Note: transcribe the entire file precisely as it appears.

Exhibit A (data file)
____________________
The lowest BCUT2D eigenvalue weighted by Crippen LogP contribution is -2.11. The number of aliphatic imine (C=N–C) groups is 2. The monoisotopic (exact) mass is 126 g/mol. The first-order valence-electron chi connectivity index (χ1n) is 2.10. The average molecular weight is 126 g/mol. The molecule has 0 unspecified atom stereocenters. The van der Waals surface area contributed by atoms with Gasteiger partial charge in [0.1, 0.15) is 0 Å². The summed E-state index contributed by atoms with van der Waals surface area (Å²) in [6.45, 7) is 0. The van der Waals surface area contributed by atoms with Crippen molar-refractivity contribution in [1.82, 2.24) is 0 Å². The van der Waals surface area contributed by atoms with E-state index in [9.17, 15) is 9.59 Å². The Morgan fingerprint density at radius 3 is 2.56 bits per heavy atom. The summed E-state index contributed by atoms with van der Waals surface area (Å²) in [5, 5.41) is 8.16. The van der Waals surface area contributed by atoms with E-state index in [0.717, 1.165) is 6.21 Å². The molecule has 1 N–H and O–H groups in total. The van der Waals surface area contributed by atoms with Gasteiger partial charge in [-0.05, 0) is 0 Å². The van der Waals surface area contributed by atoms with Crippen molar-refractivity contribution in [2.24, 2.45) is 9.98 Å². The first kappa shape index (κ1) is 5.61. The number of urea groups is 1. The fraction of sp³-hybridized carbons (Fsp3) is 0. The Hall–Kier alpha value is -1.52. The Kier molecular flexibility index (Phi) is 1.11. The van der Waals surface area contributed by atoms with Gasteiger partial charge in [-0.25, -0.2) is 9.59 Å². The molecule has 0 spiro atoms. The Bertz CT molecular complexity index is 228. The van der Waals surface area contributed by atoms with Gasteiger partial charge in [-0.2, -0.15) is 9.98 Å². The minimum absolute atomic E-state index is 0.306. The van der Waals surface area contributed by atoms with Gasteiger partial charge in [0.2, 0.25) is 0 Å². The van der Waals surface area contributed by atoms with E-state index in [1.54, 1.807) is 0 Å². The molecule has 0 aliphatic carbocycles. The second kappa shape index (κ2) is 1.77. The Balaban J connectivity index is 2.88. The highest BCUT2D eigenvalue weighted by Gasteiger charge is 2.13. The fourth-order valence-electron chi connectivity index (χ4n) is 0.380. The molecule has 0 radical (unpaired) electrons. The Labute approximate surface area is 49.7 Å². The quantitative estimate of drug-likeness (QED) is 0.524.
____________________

The lowest BCUT2D eigenvalue weighted by Crippen LogP contribution is -2.11. The number of aliphatic imine (C=N–C) groups is 2. The monoisotopic (exact) mass is 126 g/mol. The first-order valence-electron chi connectivity index (χ1n) is 2.10. The average molecular weight is 126 g/mol. The molecule has 0 unspecified atom stereocenters. The van der Waals surface area contributed by atoms with Gasteiger partial charge in [0.1, 0.15) is 0 Å². The summed E-state index contributed by atoms with van der Waals surface area (Å²) in [6.45, 7) is 0. The van der Waals surface area contributed by atoms with Crippen molar-refractivity contribution in [1.82, 2.24) is 0 Å². The van der Waals surface area contributed by atoms with E-state index in [9.17, 15) is 9.59 Å². The Morgan fingerprint density at radius 3 is 2.56 bits per heavy atom. The summed E-state index contributed by atoms with van der Waals surface area (Å²) in [5, 5.41) is 8.16. The van der Waals surface area contributed by atoms with E-state index in [0.717, 1.165) is 6.21 Å². The molecule has 1 N–H and O–H groups in total. The van der Waals surface area contributed by atoms with Gasteiger partial charge in [-0.05, 0) is 0 Å². The van der Waals surface area contributed by atoms with Crippen molar-refractivity contribution in [2.24, 2.45) is 9.98 Å². The first kappa shape index (κ1) is 5.61. The number of urea groups is 1. The fraction of sp³-hybridized carbons (Fsp3) is 0. The Hall–Kier alpha value is -1.52. The Kier molecular flexibility index (Phi) is 1.11. The van der Waals surface area contributed by atoms with Gasteiger partial charge in [-0.25, -0.2) is 9.59 Å². The molecule has 0 spiro atoms. The Bertz CT molecular complexity index is 228. The van der Waals surface area contributed by atoms with Gasteiger partial charge in [-0.2, -0.15) is 9.98 Å². The minimum absolute atomic E-state index is 0.306. The van der Waals surface area contributed by atoms with Gasteiger partial charge in [0.2, 0.25) is 0 Å². The van der Waals surface area contributed by atoms with E-state index in [1.54, 1.807) is 0 Å². The molecule has 0 aliphatic carbocycles. The second kappa shape index (κ2) is 1.77. The Balaban J connectivity index is 2.88. The highest BCUT2D eigenvalue weighted by Gasteiger charge is 2.13. The fourth-order valence-electron chi connectivity index (χ4n) is 0.380. The molecule has 0 radical (unpaired) electrons. The Labute approximate surface area is 49.7 Å². The quantitative estimate of drug-likeness (QED) is 0.524.